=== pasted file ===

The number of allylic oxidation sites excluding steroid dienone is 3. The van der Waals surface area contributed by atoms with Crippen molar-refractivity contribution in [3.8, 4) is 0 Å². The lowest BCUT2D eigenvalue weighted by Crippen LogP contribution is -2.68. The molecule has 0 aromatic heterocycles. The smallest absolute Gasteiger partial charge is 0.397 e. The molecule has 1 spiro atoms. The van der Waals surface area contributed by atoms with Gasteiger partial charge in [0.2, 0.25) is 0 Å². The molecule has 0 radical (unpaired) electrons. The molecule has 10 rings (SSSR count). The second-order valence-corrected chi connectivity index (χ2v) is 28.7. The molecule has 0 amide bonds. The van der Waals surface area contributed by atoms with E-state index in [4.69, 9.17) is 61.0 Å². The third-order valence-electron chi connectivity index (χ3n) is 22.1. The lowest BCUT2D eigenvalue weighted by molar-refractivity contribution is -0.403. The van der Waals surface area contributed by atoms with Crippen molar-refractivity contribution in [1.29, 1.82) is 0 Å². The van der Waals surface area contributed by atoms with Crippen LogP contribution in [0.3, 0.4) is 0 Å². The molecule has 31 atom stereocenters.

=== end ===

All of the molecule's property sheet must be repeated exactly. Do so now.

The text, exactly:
The number of allylic oxidation sites excluding steroid dienone is 3. The van der Waals surface area contributed by atoms with Crippen molar-refractivity contribution in [3.8, 4) is 0 Å². The lowest BCUT2D eigenvalue weighted by Crippen LogP contribution is -2.68. The molecule has 0 aromatic heterocycles. The smallest absolute Gasteiger partial charge is 0.397 e. The molecule has 1 spiro atoms. The van der Waals surface area contributed by atoms with Gasteiger partial charge in [0.2, 0.25) is 0 Å². The molecule has 0 radical (unpaired) electrons. The molecule has 10 rings (SSSR count). The second-order valence-corrected chi connectivity index (χ2v) is 28.7. The molecule has 0 amide bonds. The van der Waals surface area contributed by atoms with E-state index in [4.69, 9.17) is 61.0 Å². The third-order valence-electron chi connectivity index (χ3n) is 22.1. The lowest BCUT2D eigenvalue weighted by molar-refractivity contribution is -0.403. The van der Waals surface area contributed by atoms with Crippen molar-refractivity contribution in [1.29, 1.82) is 0 Å². The van der Waals surface area contributed by atoms with Crippen LogP contribution in [0.3, 0.4) is 0 Å². The molecule has 31 atom stereocenters.